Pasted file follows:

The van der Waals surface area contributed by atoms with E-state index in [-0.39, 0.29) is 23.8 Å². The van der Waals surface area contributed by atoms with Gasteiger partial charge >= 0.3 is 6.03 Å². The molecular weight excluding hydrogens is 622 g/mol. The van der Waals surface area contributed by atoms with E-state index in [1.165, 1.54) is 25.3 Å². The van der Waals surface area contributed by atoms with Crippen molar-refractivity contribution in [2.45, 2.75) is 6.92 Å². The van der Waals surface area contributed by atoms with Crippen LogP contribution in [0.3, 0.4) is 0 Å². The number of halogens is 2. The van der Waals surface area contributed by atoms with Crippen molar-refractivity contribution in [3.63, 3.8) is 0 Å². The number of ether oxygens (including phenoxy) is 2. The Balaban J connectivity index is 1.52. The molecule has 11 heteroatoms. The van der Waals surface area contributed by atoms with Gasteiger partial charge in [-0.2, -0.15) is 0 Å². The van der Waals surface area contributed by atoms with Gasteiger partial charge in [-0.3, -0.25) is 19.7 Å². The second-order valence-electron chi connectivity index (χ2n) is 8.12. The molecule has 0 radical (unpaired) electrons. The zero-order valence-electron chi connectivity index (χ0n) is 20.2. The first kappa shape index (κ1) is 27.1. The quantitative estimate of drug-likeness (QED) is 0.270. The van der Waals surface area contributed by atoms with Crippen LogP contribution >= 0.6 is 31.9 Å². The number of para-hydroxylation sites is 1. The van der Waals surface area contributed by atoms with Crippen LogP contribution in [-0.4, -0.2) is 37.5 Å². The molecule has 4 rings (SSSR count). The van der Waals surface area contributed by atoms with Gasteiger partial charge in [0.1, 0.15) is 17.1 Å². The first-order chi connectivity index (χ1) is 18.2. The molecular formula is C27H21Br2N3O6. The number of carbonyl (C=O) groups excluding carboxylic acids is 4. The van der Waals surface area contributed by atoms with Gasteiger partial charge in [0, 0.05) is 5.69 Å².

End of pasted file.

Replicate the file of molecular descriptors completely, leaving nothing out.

The van der Waals surface area contributed by atoms with E-state index in [-0.39, 0.29) is 23.8 Å². The van der Waals surface area contributed by atoms with Gasteiger partial charge >= 0.3 is 6.03 Å². The molecular weight excluding hydrogens is 622 g/mol. The van der Waals surface area contributed by atoms with E-state index in [1.165, 1.54) is 25.3 Å². The van der Waals surface area contributed by atoms with Crippen molar-refractivity contribution in [2.45, 2.75) is 6.92 Å². The van der Waals surface area contributed by atoms with Crippen LogP contribution in [0.3, 0.4) is 0 Å². The number of halogens is 2. The van der Waals surface area contributed by atoms with Crippen molar-refractivity contribution in [3.63, 3.8) is 0 Å². The number of ether oxygens (including phenoxy) is 2. The Balaban J connectivity index is 1.52. The molecule has 11 heteroatoms. The van der Waals surface area contributed by atoms with Gasteiger partial charge in [-0.2, -0.15) is 0 Å². The van der Waals surface area contributed by atoms with Gasteiger partial charge in [-0.3, -0.25) is 19.7 Å². The second-order valence-electron chi connectivity index (χ2n) is 8.12. The molecule has 0 radical (unpaired) electrons. The zero-order valence-electron chi connectivity index (χ0n) is 20.2. The first kappa shape index (κ1) is 27.1. The quantitative estimate of drug-likeness (QED) is 0.270. The van der Waals surface area contributed by atoms with Crippen LogP contribution >= 0.6 is 31.9 Å². The number of para-hydroxylation sites is 1. The van der Waals surface area contributed by atoms with Crippen LogP contribution in [-0.4, -0.2) is 37.5 Å². The molecule has 4 rings (SSSR count). The van der Waals surface area contributed by atoms with Gasteiger partial charge in [0.1, 0.15) is 17.1 Å². The first-order chi connectivity index (χ1) is 18.2. The molecular formula is C27H21Br2N3O6. The number of carbonyl (C=O) groups excluding carboxylic acids is 4. The van der Waals surface area contributed by atoms with Gasteiger partial charge in [0, 0.05) is 5.69 Å².